Home ownership is also a vanishing dream for lower-income people in the United States. An estimated 2.1 million people were behind on their mortgage payments as of March 2021. For people who haven’t bought a home yet, the Wall Street Journal reports that mortgage payments are climbing much faster than incomes. As of July, median home prices were up 23 percent from last year while incomes were only up 3 percent. Low interest rates are benefiting institutional investors, among others, while leaving many working families—especially younger ones—in the lurch.

Generations of people were sold on the idea that owning a home was “the American dream.” This generation is learning that just having a home may soon be out of the reach of millions.

The Journal notes that mortgages haven’t been this unaffordable since 2008. Did anything else happen that year? In the wake of the Wall Street financial crisis, the Obama Administration also dragged its feet on aid to struggling homeowners. (Democrats lost Congress in 2010, perhaps not coincidentally.)

Some articles, like the Washington Post’s, note that the expected ‘tsunami’ of evictions hasn’t arrived yet. That’s no cause for comfort. As the Post and others have reported, some eviction bans are still in place and it takes a while for evictions to work through the courts.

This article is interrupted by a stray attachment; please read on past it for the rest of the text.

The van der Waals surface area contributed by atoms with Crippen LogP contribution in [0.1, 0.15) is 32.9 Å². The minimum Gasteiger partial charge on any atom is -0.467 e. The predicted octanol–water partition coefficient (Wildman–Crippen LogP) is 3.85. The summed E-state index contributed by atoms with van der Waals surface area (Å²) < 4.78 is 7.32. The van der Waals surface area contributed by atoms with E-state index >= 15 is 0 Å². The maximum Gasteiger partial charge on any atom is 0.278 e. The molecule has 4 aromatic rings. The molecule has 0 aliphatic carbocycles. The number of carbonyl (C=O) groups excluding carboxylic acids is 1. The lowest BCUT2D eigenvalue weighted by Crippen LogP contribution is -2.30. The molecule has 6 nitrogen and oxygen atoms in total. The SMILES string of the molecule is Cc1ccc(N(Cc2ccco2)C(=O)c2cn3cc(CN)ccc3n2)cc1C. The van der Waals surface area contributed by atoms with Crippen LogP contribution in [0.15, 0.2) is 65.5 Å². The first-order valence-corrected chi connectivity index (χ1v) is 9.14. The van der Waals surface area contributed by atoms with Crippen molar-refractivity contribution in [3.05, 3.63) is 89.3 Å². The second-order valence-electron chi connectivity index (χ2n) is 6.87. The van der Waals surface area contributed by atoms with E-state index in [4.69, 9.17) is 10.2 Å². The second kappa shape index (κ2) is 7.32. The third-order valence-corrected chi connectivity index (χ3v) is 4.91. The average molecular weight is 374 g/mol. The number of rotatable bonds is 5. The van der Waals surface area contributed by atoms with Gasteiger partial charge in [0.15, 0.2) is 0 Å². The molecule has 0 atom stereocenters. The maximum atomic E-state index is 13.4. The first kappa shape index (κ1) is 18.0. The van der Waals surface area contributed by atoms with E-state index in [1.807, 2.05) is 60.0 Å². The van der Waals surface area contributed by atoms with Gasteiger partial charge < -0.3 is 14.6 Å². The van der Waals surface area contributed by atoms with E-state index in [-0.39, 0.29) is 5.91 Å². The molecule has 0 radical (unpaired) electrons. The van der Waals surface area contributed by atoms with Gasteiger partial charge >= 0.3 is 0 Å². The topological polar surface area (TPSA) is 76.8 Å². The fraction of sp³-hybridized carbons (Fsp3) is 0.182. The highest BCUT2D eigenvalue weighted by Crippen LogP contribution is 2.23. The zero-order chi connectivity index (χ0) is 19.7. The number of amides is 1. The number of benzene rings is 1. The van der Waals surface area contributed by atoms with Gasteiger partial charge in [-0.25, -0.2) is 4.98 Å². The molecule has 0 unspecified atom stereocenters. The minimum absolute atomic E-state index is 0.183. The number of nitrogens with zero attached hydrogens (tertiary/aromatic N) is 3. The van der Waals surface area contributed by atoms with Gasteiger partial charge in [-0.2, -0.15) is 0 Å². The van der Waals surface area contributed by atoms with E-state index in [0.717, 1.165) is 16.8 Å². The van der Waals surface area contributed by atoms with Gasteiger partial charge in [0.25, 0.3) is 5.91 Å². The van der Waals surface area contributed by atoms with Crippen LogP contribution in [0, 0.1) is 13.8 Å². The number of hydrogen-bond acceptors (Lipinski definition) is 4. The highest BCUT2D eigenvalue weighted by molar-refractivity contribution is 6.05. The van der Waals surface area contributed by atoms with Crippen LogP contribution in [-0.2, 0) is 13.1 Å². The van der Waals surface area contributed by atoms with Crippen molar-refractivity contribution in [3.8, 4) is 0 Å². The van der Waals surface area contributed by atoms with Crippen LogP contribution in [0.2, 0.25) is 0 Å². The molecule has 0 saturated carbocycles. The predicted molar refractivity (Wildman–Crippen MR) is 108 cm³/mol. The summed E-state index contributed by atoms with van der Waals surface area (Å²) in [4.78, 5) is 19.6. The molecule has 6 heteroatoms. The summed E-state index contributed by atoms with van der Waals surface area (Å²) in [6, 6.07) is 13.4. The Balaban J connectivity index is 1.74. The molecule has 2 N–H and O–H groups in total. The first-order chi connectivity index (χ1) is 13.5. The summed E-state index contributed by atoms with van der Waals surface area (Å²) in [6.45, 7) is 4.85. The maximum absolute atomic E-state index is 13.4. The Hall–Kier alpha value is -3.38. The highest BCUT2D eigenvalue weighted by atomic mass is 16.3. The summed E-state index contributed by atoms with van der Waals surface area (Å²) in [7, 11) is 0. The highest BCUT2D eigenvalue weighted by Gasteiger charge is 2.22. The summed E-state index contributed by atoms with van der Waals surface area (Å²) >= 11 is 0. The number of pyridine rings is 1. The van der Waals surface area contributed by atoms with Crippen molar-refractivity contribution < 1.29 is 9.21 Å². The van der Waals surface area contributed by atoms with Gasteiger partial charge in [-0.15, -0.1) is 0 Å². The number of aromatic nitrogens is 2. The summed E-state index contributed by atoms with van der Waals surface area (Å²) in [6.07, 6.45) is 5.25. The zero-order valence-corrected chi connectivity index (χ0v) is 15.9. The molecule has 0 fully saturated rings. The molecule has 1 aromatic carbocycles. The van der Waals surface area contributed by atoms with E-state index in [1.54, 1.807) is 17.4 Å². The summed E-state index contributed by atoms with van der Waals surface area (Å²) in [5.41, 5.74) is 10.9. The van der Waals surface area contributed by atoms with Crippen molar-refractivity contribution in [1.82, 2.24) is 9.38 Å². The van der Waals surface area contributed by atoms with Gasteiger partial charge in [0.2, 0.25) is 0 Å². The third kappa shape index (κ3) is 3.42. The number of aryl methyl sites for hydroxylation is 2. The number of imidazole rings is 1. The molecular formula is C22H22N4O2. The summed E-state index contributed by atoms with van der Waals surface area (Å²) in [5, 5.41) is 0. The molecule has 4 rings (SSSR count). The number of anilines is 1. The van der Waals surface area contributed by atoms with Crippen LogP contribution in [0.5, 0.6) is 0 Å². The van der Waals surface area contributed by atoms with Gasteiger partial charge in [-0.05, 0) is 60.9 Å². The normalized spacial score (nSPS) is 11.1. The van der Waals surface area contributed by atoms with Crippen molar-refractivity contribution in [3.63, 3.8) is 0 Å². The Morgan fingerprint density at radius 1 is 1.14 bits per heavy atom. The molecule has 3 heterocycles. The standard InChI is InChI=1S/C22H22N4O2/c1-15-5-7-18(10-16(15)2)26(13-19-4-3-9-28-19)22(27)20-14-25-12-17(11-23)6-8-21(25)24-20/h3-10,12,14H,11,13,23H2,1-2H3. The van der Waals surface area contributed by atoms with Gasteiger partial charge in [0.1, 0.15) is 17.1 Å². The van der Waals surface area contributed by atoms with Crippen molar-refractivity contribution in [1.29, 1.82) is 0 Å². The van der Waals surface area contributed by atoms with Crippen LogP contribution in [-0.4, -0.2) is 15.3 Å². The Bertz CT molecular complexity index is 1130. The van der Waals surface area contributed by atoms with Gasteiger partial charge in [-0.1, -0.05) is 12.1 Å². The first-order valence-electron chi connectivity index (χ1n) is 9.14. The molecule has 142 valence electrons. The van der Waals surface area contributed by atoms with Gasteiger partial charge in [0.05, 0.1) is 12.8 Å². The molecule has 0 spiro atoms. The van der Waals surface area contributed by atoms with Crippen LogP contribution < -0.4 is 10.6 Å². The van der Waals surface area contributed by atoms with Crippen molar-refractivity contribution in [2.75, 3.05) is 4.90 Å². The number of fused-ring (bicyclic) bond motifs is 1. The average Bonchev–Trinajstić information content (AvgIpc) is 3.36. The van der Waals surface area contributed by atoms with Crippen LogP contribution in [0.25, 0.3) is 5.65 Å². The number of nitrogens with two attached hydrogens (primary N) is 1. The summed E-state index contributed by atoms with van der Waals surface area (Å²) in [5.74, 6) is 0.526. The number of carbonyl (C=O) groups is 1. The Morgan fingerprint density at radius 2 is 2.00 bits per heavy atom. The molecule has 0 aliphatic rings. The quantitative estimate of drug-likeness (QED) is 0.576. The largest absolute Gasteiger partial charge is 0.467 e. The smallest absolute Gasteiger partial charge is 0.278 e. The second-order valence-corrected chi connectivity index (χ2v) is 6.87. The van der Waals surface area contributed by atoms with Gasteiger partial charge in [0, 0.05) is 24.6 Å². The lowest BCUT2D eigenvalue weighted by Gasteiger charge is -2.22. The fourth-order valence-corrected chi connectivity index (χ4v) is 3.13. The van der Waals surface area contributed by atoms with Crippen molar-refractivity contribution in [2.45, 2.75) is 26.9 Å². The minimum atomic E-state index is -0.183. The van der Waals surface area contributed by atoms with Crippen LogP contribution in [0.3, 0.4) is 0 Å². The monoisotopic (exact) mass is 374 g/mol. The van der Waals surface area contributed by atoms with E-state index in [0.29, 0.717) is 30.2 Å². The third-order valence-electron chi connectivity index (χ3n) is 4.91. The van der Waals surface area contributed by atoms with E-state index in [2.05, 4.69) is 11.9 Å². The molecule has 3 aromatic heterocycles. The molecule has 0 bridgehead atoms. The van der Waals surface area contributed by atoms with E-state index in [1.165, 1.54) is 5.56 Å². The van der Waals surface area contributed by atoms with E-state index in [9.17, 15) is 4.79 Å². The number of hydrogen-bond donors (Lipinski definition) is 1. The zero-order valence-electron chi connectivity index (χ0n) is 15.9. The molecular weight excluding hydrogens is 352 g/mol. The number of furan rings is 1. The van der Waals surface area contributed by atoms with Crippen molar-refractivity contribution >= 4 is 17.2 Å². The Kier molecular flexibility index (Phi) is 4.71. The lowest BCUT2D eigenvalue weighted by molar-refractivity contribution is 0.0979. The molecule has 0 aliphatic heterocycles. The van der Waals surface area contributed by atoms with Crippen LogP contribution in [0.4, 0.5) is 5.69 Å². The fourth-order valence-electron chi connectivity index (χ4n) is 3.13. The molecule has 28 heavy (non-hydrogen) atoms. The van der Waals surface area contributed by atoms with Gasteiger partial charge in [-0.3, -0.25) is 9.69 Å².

Generations of people were sold on the idea that owning a home was “the American dream.” This generation is learning that just having a home may soon be out of the reach of millions. The “best case” scenario, one that verges on magical thinking, leaves us with half a million families unhoused. The worst case would involve millions.

In a decent society, nobody would have to spend a single night without a home. And people don’t ‘become’ homeless. We make them homeless, through the deliberate choices we make as a society. With half a million people already unhoused and millions more at risk, it’s time to ask: What kind of people are we? Who are we, that we allow this to happen?

There is a good way to prove we’re better than that. Call your senator and representative and tell them to cosponsor and support these bills.


Our work is licensed under Creative Commons (CC BY-NC-ND 3.0). Feel free to republish and share widely.
Richard Eskow

Richard Eskow

Richard (RJ) Eskow is a freelance writer. Much of his work can be found on eskow.substack.com. His weekly program, The Zero Hour, can be found on cable television, radio, Spotify, and podcast media. He is a senior advisor with Social Security Works.